Maildir worksheet

For scalability, we are going to arrange for exim to deliver all local mail in Maildir format. This creates a subdirectory called "Maildir" in the user's home directory, which in turn contains three subdirectories: new, cur and tmp. Messages are written into tmp, moved to new when delivery is complete, and moved to cur when read. Each message has a long filename based on the hostname and the time of day.

Because each message is stored in a separate file, it is much faster for the pop3 daemon to start up every time a user connects; it does not need to read through the mbox file to count the messages in the mailbox. It also allows for safe delivery onto a shared (NFS) disk backend.

Remember: when creating new "E-mail" accounts on your system, you probably don't want your users to actually be able to login to Unix using ssh or telnet. To disable this, create their accounts with a nonexistent shell.

# useradd -m -s /nonexistent username

Reconfigure exim for Maildir local delivery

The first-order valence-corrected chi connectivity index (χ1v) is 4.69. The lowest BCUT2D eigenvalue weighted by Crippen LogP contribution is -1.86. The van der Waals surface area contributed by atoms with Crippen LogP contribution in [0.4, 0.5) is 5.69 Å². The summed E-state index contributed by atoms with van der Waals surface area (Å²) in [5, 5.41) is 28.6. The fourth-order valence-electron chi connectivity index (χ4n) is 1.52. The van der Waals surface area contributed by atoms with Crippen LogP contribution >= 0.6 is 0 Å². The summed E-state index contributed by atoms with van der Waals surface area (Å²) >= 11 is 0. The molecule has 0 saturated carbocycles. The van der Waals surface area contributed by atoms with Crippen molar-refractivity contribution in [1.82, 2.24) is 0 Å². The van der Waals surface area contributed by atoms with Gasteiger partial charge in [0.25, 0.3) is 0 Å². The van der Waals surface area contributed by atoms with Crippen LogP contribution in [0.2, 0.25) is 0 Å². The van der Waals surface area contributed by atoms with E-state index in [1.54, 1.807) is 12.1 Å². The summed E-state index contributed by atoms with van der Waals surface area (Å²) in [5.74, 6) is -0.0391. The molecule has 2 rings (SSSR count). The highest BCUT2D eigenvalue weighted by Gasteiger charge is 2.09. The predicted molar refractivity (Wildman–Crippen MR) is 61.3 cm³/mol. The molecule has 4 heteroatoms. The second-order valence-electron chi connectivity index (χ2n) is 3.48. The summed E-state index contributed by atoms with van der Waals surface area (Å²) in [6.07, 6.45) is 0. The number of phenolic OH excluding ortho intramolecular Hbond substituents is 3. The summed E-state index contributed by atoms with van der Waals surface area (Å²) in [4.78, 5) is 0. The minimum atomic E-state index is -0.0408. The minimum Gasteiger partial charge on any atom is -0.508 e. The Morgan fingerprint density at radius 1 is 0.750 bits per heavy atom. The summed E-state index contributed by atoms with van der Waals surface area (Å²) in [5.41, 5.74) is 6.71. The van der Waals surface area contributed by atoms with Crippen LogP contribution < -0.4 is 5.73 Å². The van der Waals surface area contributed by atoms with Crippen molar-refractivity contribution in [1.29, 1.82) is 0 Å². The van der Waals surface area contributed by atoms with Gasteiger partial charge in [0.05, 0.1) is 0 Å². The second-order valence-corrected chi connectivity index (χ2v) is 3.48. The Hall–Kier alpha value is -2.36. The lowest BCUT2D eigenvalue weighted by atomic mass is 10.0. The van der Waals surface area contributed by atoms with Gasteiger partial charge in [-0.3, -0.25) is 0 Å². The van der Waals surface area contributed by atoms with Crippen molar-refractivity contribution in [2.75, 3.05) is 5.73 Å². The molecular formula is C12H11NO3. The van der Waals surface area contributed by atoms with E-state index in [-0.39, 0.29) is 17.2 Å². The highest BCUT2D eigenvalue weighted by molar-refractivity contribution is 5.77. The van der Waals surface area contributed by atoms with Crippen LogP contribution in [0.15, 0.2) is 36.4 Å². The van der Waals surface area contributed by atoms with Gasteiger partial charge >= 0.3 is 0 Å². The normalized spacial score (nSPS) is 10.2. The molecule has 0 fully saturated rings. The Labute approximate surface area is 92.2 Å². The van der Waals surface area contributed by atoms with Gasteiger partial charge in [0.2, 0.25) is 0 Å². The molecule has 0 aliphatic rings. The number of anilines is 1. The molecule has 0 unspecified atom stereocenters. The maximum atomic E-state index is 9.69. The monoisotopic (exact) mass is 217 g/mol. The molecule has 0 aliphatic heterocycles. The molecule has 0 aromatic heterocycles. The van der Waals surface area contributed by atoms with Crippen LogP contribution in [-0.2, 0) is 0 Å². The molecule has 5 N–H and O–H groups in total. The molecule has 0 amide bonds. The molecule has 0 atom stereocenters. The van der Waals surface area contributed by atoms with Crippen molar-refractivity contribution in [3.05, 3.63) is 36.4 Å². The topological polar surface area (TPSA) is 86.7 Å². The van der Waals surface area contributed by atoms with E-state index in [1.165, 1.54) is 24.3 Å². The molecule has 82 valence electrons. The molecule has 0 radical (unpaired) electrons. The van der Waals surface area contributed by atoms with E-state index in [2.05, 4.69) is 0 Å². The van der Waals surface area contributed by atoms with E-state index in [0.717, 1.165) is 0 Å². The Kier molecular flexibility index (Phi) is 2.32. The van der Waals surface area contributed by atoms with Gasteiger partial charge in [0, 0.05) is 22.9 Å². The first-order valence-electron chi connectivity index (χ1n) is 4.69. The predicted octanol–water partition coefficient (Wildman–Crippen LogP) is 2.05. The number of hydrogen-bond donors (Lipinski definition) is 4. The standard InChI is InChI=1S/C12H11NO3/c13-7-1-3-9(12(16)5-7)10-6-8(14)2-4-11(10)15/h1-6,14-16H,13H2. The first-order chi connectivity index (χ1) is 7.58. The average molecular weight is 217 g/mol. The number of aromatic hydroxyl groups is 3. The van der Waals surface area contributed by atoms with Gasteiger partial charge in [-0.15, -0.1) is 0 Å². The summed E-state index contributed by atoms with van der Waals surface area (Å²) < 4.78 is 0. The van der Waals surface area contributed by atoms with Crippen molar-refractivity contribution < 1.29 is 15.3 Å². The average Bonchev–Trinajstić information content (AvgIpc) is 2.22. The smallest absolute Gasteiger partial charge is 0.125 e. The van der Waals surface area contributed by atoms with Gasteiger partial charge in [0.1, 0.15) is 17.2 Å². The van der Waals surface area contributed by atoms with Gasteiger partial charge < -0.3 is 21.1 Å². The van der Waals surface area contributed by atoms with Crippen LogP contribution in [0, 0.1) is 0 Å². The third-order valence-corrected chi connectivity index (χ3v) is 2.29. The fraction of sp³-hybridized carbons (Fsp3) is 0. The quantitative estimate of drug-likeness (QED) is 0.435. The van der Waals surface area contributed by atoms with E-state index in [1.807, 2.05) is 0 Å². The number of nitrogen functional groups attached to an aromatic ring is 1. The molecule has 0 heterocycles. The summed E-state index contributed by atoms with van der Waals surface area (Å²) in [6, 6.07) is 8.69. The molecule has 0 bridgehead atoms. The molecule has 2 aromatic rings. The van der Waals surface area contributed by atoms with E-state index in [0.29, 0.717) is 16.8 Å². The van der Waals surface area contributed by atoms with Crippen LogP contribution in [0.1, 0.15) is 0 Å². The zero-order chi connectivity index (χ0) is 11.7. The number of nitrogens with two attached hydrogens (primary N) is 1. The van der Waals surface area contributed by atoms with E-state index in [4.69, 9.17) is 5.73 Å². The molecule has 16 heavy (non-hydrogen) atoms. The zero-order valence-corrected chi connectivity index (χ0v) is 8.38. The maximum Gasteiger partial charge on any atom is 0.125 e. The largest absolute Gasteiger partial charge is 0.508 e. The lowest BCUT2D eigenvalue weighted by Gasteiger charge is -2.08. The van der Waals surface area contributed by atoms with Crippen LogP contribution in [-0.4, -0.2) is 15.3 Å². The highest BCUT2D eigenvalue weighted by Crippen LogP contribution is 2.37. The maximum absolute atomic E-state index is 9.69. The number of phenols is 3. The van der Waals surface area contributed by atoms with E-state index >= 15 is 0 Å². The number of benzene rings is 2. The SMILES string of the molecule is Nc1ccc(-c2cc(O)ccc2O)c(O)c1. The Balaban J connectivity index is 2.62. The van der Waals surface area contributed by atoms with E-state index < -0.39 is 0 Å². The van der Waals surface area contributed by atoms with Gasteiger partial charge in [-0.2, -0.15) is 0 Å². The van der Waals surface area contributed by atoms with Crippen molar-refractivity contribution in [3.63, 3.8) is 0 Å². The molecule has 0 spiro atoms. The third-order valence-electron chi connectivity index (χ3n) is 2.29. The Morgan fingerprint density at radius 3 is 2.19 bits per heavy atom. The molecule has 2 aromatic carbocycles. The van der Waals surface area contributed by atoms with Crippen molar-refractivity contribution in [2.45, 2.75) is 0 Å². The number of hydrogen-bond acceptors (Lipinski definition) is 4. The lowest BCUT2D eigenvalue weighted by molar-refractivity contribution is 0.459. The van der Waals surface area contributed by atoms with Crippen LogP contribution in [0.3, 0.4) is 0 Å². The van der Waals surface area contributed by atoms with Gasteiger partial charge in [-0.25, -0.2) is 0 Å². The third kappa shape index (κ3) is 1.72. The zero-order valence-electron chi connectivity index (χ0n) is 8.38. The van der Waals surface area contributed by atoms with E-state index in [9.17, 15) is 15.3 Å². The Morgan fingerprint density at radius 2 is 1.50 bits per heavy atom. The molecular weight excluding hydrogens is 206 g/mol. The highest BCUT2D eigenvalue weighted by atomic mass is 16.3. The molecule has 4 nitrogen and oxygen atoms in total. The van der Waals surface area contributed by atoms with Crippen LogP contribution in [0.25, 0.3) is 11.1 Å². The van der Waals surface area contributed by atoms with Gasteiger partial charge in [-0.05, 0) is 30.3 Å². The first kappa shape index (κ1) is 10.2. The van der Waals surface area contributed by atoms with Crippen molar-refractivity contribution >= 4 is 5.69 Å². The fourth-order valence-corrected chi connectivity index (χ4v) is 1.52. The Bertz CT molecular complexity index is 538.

Edit /usr/local/etc/exim/configure, find the local_delivery transport and modify it as follows:

  driver = appendfile
  directory = $home/Maildir
# group = mail
# mode = 0660

Optionally you could add further parameters to this transport which let you impose quotas on your users, for example to limit all users to 10 megabytes of storage each:

  maildir_tag = ,S=$message_size
  quota_size_regex = ,S=(\d+)
  quota = 10M
  quota_warn_threshold = 90%

(Aside: this quota mechanism relies on users not meddling with the quota information which is stored within their maildir; in other words, users with shell access would be able to bypass their quota if they knew what they were doing)

Remember to HUP your exim daemon. Now test out your new configuration by delivering to some local account on your machine:

$ /usr/local/sbin/exim -bt localuser
  router = localuser, transport = local_delivery
$ /usr/local/sbin/exim localuser
Here is a test
$ cd /home/localuser/Maildir
$ ls
cur     new     tmp
$ ls new,S=426
$ cat new/*
Return-path: <>
Here is a test

Note: once you have changed to Maildir delivery, you will find that your MUA (which looks in /var/spool/mail) will no longer see your incoming mail. How to fix this depends on your MUA. For example:

In /etc/Muttrc put:
set spoolfile="~/Maildir/"